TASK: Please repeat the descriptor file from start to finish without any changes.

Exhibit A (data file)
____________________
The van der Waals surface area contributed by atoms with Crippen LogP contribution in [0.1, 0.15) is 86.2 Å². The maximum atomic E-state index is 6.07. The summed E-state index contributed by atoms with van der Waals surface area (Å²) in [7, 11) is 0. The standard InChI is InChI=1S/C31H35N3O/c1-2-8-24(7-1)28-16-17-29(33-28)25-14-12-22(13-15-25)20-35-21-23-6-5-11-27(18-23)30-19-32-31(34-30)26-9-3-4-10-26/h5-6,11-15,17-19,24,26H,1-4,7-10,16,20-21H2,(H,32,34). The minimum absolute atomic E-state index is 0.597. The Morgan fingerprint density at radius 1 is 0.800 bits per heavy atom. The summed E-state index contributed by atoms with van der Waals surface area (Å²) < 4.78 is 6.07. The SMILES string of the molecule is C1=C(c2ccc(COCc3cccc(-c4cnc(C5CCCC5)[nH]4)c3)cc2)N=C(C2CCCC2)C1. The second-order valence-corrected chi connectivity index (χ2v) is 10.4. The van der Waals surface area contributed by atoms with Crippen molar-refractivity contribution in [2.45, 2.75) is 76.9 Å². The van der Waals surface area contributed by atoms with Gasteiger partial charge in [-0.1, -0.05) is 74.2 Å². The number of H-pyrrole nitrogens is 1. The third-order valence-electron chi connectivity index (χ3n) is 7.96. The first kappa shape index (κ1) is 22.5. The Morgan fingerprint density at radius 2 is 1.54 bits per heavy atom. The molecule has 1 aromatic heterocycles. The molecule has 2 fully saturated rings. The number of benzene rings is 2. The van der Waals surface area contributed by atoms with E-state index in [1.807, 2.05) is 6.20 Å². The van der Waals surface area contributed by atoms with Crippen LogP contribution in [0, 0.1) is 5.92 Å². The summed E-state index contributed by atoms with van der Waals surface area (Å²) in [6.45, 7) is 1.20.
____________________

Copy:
The van der Waals surface area contributed by atoms with Crippen LogP contribution in [0.1, 0.15) is 86.2 Å². The maximum atomic E-state index is 6.07. The summed E-state index contributed by atoms with van der Waals surface area (Å²) in [7, 11) is 0. The standard InChI is InChI=1S/C31H35N3O/c1-2-8-24(7-1)28-16-17-29(33-28)25-14-12-22(13-15-25)20-35-21-23-6-5-11-27(18-23)30-19-32-31(34-30)26-9-3-4-10-26/h5-6,11-15,17-19,24,26H,1-4,7-10,16,20-21H2,(H,32,34). The minimum absolute atomic E-state index is 0.597. The Morgan fingerprint density at radius 1 is 0.800 bits per heavy atom. The summed E-state index contributed by atoms with van der Waals surface area (Å²) < 4.78 is 6.07. The SMILES string of the molecule is C1=C(c2ccc(COCc3cccc(-c4cnc(C5CCCC5)[nH]4)c3)cc2)N=C(C2CCCC2)C1. The second-order valence-corrected chi connectivity index (χ2v) is 10.4. The van der Waals surface area contributed by atoms with Crippen molar-refractivity contribution in [2.45, 2.75) is 76.9 Å². The van der Waals surface area contributed by atoms with Gasteiger partial charge in [-0.1, -0.05) is 74.2 Å². The number of H-pyrrole nitrogens is 1. The third-order valence-electron chi connectivity index (χ3n) is 7.96. The first kappa shape index (κ1) is 22.5. The Morgan fingerprint density at radius 2 is 1.54 bits per heavy atom. The molecule has 1 aromatic heterocycles. The molecule has 2 fully saturated rings. The number of benzene rings is 2. The van der Waals surface area contributed by atoms with E-state index in [1.807, 2.05) is 6.20 Å². The van der Waals surface area contributed by atoms with Crippen LogP contribution in [0, 0.1) is 5.92 Å². The summed E-state index contributed by atoms with van der Waals surface area (Å²) in [6.45, 7) is 1.20.